Krishta Fernandez is a mom of two and a student at Bronx Community College, where she is president of the school’s student government.

It’s a lot to manage and on top of working toward her associate’s degree in paralegal studies, she needs to think ahead. Like many community college students, she plans to enroll in a CUNY senior college, and that means making sure the credits she earns now will serve her well then.

“It’s literally like being thrown into a mixer,” she said.

What You Need To Know

  • About eight out of every nine new community college students at CUNY intend to transfer to complete at least a bachelor's degree. But only about one in nine actually achieves that in six years

  • The Center for an Urban Future says that's because of barriers facing these students, like credits not transferring over to bachelor's programs at CUNY senior colleges

  • They say the city and state should invest money so CUNY can scale up initiatives that are already helping

She’s not alone.

“About eight out of every nine new community college students at CUNY intend to transfer to complete at least a bachelor’s degree. But these days, only about one in nine actually achieve that in six years,” Eli Dvrokin, the editorial and policy director at the Center for an Urban Future, told NY1. “So there is a huge gap between what students want and the reality that so many of those students face.”

The Center for an Urban Future is releasing a new report looking at the barriers community college students face to earning that bachelor’s degree.

One major issue is that upon enrolling in senior colleges, students discover many of their community college credit won’t count toward their degrees.

Fernandez hopes to earn her associate’s degree next spring, and then attend John Jay College, with the goal of going to law school to become a media and entertainment attorney. But not all her credits will come with her.

“There’s a handful that aren’t going to transfer over. Hopefully, and thankfully, I won’t have to take them again. But there’s that, that confusion of, okay, like, 'why? I took the class. Why am I not getting credit for my time?'” she said.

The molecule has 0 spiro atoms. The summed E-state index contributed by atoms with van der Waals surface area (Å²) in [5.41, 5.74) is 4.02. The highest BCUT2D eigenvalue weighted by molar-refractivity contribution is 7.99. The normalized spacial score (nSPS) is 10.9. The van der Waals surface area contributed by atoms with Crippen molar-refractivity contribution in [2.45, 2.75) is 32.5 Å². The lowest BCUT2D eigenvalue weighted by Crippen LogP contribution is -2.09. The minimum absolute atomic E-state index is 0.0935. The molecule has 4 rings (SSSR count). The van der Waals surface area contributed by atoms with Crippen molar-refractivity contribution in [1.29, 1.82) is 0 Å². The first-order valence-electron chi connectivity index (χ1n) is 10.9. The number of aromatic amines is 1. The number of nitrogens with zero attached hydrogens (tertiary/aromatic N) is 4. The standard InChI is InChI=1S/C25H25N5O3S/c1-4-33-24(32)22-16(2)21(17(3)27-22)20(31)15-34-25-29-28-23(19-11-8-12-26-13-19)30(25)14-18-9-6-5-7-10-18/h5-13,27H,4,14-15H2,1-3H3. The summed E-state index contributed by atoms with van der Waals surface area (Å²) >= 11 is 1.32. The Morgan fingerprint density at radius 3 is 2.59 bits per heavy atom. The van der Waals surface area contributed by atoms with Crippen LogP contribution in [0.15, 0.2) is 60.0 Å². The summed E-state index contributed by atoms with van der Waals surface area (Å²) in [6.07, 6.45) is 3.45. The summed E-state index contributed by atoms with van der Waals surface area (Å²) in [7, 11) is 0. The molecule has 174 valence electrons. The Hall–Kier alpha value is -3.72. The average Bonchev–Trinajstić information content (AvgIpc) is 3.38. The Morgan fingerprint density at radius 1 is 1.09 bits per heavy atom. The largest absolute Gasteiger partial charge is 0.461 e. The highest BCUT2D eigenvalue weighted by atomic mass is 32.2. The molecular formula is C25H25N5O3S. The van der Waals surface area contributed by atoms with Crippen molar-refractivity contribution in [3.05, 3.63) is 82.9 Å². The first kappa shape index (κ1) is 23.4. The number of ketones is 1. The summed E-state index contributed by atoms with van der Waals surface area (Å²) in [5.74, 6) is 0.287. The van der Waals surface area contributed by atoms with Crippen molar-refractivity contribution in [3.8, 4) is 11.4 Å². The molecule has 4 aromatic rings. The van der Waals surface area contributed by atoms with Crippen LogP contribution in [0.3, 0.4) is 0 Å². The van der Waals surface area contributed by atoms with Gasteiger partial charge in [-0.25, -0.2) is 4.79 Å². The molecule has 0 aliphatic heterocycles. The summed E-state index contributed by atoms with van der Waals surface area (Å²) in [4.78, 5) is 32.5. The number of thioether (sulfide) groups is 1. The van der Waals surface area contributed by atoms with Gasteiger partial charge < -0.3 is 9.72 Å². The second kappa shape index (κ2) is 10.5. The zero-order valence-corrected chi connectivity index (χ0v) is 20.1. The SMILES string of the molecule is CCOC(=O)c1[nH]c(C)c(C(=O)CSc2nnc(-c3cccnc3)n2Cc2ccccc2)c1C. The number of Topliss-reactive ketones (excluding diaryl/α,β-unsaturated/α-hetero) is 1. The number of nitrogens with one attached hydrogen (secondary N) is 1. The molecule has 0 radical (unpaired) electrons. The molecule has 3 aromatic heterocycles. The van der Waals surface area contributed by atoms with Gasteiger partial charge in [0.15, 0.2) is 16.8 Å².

When students do successfully transfer, the report finds other obstacles may make it hard to graduate.

“Students lose some of the crucial supports when they go from community colleges to senior colleges that actually make all the difference in boosting those graduation rates, things like a MetroCard and hands-on advising,” Dvorkin said.

The report recommends the city and state invest in a CUNY Transfer Accelerator which would scale up already successful initiatives, like the Transfer Explorer, or T-Rex tool, that helps students see whether senior colleges will accept their credits. Some of the programs shown to help are in danger of ending, or not expanding, due to expiring funds.

They also propose creating a new program called CUNY Flex, aimed specifically at providing help like free MetroCards to transfer students who need to enroll part-time, and urged CUNY to better educate its own staff on the transfer process.

In a statement, a CUNY spokesman said removing barriers for transferring students is part of CUNY’s “strategic roadmap,” and, by the end of this year, “CUNY students who transfer between an associate and bachelor’s degree program will be able to transfer seamlessly the first two years of credits earned in a specific major.”

As for Fernandez, she’s determined to be the one out of every nine students who successfully earns her bachelor’s, and then, her juris doctor.

“That is my dream. I’m getting there,” she said.